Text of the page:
On April 2, 1975, the plaintiff-appellant Beatrice E. Evans filed her complaint herein, alleging that she became employed by the defendant Western Electric Company on December 13, 1965. The plaintiff further alleged that she had been damaged by the defendant beginning June 1, 1971, in an amount equal to a wage differential of $500 per month because defendant paid her lower wages due to her sex than it was paying male employees who were performing equal work under similar conditions on certain jobs requiring skills, efforts and responsibility equal to those which were required of the plaintiff.

The trial court sustained the defendant-appellee's motion basically upon the grounds that the plaintiff-appellant had alleged that the violation took place on June 1, 1971; that, since such action was not commenced until approximately four years thereafter, the complaint failed to state a claim upon which relief could be granted; and, that R. C. 4111.17 would require that action commenced thereunder be initiated within one year from the date of the violation.

A fair interpretation of R. C. 4111.17, and the statute of limitations contained in such section, leads us to disagree with the conclusion of the trial court.

The intent and purpose of this section of law is to prevent the initial establishment and payment of, as well as the continuance of, wage rate differentials based on race, sex, religion, color, national origin or ancestry, where there are the same or similar functions being performed by the employees within a certain company. We believe that it is also the fair meaning and intent of such statute that where there is a wage rate differential, such may be set in motion from the date an employer has set a discriminatory pay rate or wage, and is paying such to the complaining employee. Further, such wage rate differential may continue throughout each work or pay period up until such time as a claim is made under this section for the continuing violation of such prohibition.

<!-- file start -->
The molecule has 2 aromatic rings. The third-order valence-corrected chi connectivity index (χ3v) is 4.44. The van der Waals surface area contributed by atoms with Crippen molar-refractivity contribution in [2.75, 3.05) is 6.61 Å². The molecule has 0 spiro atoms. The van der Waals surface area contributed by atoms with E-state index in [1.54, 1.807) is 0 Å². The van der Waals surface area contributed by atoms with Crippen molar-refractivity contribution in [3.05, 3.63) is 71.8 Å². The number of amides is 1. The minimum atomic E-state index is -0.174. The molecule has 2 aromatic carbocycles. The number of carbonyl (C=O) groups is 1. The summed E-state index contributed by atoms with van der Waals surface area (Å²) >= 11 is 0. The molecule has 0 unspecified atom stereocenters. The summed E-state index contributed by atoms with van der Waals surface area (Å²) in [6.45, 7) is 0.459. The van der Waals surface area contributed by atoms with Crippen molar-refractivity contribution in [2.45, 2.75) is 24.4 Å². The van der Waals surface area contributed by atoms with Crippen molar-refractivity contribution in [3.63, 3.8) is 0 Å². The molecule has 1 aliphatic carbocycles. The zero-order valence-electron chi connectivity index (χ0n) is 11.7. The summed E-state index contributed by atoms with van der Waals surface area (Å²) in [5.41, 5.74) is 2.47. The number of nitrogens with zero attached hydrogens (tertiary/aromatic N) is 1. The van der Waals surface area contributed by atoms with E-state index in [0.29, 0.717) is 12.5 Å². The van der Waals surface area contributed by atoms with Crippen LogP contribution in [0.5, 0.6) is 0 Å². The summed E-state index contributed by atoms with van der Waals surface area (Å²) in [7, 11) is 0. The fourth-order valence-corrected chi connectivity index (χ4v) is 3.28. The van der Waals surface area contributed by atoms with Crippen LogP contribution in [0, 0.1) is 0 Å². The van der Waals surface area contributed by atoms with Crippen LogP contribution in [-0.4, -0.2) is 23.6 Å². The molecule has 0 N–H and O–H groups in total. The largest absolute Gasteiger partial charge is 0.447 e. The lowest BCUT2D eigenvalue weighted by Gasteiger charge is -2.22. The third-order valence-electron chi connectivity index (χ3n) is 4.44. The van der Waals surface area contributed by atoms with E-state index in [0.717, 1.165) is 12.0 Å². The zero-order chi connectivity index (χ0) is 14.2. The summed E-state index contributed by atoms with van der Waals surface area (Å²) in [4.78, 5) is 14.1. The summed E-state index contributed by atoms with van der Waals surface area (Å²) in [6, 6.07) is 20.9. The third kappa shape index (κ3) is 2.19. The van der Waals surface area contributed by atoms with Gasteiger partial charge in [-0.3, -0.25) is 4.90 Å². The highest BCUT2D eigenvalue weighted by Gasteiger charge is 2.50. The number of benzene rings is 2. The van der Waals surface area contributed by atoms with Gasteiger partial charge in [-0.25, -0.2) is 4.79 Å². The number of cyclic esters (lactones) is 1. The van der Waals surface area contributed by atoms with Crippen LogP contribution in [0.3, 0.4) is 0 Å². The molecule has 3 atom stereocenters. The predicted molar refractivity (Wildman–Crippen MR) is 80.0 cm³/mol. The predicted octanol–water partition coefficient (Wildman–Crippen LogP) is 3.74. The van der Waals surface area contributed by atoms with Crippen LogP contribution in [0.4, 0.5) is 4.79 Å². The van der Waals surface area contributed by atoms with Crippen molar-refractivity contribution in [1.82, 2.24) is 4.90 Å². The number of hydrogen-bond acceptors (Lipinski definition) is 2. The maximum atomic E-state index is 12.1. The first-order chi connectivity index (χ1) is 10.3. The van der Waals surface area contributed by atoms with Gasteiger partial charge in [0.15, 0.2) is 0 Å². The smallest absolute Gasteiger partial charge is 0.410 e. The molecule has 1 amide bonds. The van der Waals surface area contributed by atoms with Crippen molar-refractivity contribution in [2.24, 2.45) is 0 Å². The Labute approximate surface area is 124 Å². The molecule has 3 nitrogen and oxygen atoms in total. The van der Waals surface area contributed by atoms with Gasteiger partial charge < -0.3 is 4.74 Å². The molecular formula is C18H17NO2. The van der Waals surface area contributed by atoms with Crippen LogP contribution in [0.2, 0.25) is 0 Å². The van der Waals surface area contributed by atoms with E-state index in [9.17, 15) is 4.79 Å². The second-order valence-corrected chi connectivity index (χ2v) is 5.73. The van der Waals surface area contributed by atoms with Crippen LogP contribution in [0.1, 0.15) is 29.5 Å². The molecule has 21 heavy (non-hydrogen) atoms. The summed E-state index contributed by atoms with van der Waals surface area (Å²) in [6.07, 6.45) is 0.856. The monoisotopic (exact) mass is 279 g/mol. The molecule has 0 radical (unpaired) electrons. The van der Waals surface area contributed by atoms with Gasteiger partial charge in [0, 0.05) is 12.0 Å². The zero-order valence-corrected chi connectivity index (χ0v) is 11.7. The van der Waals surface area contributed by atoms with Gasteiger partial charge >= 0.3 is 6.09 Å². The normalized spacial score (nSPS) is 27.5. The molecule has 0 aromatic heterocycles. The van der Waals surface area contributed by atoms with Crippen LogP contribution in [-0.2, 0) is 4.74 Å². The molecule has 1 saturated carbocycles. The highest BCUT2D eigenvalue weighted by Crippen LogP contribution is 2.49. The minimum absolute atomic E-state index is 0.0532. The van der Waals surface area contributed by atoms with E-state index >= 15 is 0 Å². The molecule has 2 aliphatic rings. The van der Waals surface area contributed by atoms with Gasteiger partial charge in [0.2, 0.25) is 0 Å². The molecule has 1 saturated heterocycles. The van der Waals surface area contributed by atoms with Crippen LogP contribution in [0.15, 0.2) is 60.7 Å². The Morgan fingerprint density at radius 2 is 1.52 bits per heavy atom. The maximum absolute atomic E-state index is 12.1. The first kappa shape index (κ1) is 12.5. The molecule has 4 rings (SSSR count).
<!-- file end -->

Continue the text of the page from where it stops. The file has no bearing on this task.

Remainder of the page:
Here it can be reasonably concluded that the plaintiff has properly alleged in her complaint that the violation continued since the date set forth in her complaint and had so continued until the time the complaint was filed.

If our holding were otherwise, after the running of the one-year statute of limitations contained in this section, the employer would be free to continue the prohibited discriminatory wage payments on into the future. We conclude that this is not the reasonable meaning or intent of this section of law, or the limitation of action provision therein.

We hold that it was the meaning and intent of the legislature within subsection (E) of R. C. 4111.17 to limit any such recovery for a violation of the section to a one-year period. A reasonable interpretation of such limitation of action provision is that an action may be brought for any such continuing violation but may only apply, as in this instance, to a one-year period preceding the date of the filing of the complaint.

Therefore, the complaint as brought herein could, if the facts support such allegation, be determined to be within the period of the continuance of such violation, and consequently the motion of the defendant-appellee for dismissal of the action with prejudice should not have been sustained.

The assignment of error of the plaintiff-appellant is hereby sustained, and the judgment of the Common Pleas Court of Franklin County is reversed and this case is remanded to such court for further proceedings according to law.

Judgment reversed.

STRAUSBAUGH, P. J., and McCORMAC, J., concur.

Summaries of

Evans v. Company

Court of Appeals of Ohio
Jun 29, 1976
362 N.E.2d 671 (Ohio Ct. App. 1976)
Case details for

Evans v. Company

Case Details


Court:Court of Appeals of Ohio

Date published: Jun 29, 1976


362 N.E.2d 671 (Ohio Ct. App. 1976)
362 N.E.2d 671

Citing Cases

Featzka v. Millcraft Paper

The Court of Appeals modified and affirmed this decision, holding that the dismissal of the wage…

Rock v. Massachusetts Comm. Against Discrimination

inatory policies by an employer, and that its rule is in accord with Federal and State rules and regulations…